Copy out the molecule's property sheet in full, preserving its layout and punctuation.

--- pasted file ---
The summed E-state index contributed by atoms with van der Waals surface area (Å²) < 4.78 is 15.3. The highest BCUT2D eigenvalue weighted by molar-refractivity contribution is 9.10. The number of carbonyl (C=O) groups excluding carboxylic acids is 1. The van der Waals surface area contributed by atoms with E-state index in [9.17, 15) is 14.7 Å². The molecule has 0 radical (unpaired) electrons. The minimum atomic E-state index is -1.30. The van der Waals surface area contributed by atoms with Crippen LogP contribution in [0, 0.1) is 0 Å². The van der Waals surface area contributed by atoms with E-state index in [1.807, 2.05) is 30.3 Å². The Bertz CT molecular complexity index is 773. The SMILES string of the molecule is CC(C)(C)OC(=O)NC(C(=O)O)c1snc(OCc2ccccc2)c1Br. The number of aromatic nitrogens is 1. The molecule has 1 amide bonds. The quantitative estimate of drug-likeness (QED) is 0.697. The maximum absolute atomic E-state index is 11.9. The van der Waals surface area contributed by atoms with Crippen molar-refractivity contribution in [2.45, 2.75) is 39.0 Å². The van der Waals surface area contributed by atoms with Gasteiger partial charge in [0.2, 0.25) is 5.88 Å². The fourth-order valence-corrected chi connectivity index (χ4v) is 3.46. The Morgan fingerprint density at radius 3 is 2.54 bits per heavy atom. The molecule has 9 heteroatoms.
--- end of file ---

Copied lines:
The summed E-state index contributed by atoms with van der Waals surface area (Å²) < 4.78 is 15.3. The highest BCUT2D eigenvalue weighted by molar-refractivity contribution is 9.10. The number of carbonyl (C=O) groups excluding carboxylic acids is 1. The van der Waals surface area contributed by atoms with E-state index in [9.17, 15) is 14.7 Å². The molecule has 0 radical (unpaired) electrons. The minimum atomic E-state index is -1.30. The van der Waals surface area contributed by atoms with Crippen LogP contribution in [0, 0.1) is 0 Å². The van der Waals surface area contributed by atoms with E-state index in [1.807, 2.05) is 30.3 Å². The Bertz CT molecular complexity index is 773. The SMILES string of the molecule is CC(C)(C)OC(=O)NC(C(=O)O)c1snc(OCc2ccccc2)c1Br. The number of aromatic nitrogens is 1. The molecule has 1 amide bonds. The quantitative estimate of drug-likeness (QED) is 0.697. The maximum absolute atomic E-state index is 11.9. The van der Waals surface area contributed by atoms with Crippen molar-refractivity contribution in [2.45, 2.75) is 39.0 Å². The van der Waals surface area contributed by atoms with Gasteiger partial charge in [0.2, 0.25) is 5.88 Å². The fourth-order valence-corrected chi connectivity index (χ4v) is 3.46. The Morgan fingerprint density at radius 3 is 2.54 bits per heavy atom. The molecule has 9 heteroatoms.